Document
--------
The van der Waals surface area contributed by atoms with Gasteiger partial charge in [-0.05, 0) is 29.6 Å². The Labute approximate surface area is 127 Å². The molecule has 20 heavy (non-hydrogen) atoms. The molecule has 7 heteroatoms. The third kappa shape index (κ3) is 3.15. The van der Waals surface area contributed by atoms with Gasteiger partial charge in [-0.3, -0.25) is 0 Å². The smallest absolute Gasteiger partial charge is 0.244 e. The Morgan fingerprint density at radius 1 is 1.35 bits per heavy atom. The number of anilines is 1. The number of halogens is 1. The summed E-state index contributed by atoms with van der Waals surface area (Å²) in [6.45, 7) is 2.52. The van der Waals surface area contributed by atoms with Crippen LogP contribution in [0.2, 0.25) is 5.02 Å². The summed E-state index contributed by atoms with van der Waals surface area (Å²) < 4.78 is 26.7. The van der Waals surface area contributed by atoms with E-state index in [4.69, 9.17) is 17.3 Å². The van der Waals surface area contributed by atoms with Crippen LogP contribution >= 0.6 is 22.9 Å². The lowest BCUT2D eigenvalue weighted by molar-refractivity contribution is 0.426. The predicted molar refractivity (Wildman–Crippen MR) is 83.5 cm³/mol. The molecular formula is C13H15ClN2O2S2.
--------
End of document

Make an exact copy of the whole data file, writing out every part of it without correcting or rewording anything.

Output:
The van der Waals surface area contributed by atoms with Gasteiger partial charge in [-0.05, 0) is 29.6 Å². The Labute approximate surface area is 127 Å². The molecule has 20 heavy (non-hydrogen) atoms. The molecule has 7 heteroatoms. The third kappa shape index (κ3) is 3.15. The van der Waals surface area contributed by atoms with Gasteiger partial charge in [-0.3, -0.25) is 0 Å². The smallest absolute Gasteiger partial charge is 0.244 e. The Morgan fingerprint density at radius 1 is 1.35 bits per heavy atom. The number of anilines is 1. The number of halogens is 1. The summed E-state index contributed by atoms with van der Waals surface area (Å²) in [6.45, 7) is 2.52. The van der Waals surface area contributed by atoms with Crippen LogP contribution in [0.2, 0.25) is 5.02 Å². The summed E-state index contributed by atoms with van der Waals surface area (Å²) < 4.78 is 26.7. The van der Waals surface area contributed by atoms with E-state index in [4.69, 9.17) is 17.3 Å². The van der Waals surface area contributed by atoms with Crippen LogP contribution >= 0.6 is 22.9 Å². The lowest BCUT2D eigenvalue weighted by molar-refractivity contribution is 0.426. The predicted molar refractivity (Wildman–Crippen MR) is 83.5 cm³/mol. The molecular formula is C13H15ClN2O2S2.